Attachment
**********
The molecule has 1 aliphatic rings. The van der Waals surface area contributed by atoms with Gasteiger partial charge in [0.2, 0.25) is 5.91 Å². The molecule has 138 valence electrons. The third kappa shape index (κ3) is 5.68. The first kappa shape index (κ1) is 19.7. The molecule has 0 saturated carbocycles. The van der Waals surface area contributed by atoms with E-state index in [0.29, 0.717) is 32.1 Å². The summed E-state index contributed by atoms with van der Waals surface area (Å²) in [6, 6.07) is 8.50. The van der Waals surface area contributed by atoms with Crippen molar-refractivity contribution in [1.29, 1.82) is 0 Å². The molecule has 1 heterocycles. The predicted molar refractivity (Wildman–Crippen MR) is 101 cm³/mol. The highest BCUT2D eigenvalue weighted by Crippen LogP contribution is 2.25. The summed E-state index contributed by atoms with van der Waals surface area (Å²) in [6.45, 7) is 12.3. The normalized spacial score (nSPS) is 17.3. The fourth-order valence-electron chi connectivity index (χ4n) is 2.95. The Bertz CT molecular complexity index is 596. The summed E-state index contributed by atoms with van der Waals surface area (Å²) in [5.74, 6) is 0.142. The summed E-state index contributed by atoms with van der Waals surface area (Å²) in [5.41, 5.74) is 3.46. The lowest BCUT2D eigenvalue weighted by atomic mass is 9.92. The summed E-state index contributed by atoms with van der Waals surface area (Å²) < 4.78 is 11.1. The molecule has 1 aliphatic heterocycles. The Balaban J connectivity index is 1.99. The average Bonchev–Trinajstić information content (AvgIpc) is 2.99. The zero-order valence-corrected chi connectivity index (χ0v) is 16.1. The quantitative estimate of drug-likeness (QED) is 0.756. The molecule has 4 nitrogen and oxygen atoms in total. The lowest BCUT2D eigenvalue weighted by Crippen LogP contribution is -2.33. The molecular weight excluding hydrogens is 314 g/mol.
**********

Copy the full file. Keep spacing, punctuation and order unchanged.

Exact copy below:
The molecule has 1 aliphatic rings. The van der Waals surface area contributed by atoms with Gasteiger partial charge in [0.2, 0.25) is 5.91 Å². The molecule has 138 valence electrons. The third kappa shape index (κ3) is 5.68. The first kappa shape index (κ1) is 19.7. The molecule has 0 saturated carbocycles. The van der Waals surface area contributed by atoms with E-state index in [0.29, 0.717) is 32.1 Å². The summed E-state index contributed by atoms with van der Waals surface area (Å²) in [6, 6.07) is 8.50. The van der Waals surface area contributed by atoms with Crippen molar-refractivity contribution in [1.29, 1.82) is 0 Å². The molecule has 1 heterocycles. The predicted molar refractivity (Wildman–Crippen MR) is 101 cm³/mol. The highest BCUT2D eigenvalue weighted by Crippen LogP contribution is 2.25. The summed E-state index contributed by atoms with van der Waals surface area (Å²) in [6.45, 7) is 12.3. The normalized spacial score (nSPS) is 17.3. The fourth-order valence-electron chi connectivity index (χ4n) is 2.95. The Bertz CT molecular complexity index is 596. The summed E-state index contributed by atoms with van der Waals surface area (Å²) in [5.74, 6) is 0.142. The summed E-state index contributed by atoms with van der Waals surface area (Å²) in [5.41, 5.74) is 3.46. The lowest BCUT2D eigenvalue weighted by atomic mass is 9.92. The summed E-state index contributed by atoms with van der Waals surface area (Å²) < 4.78 is 11.1. The molecule has 1 aliphatic heterocycles. The Balaban J connectivity index is 1.99. The average Bonchev–Trinajstić information content (AvgIpc) is 2.99. The zero-order valence-corrected chi connectivity index (χ0v) is 16.1. The quantitative estimate of drug-likeness (QED) is 0.756. The molecule has 4 nitrogen and oxygen atoms in total. The lowest BCUT2D eigenvalue weighted by Crippen LogP contribution is -2.33. The molecular weight excluding hydrogens is 314 g/mol.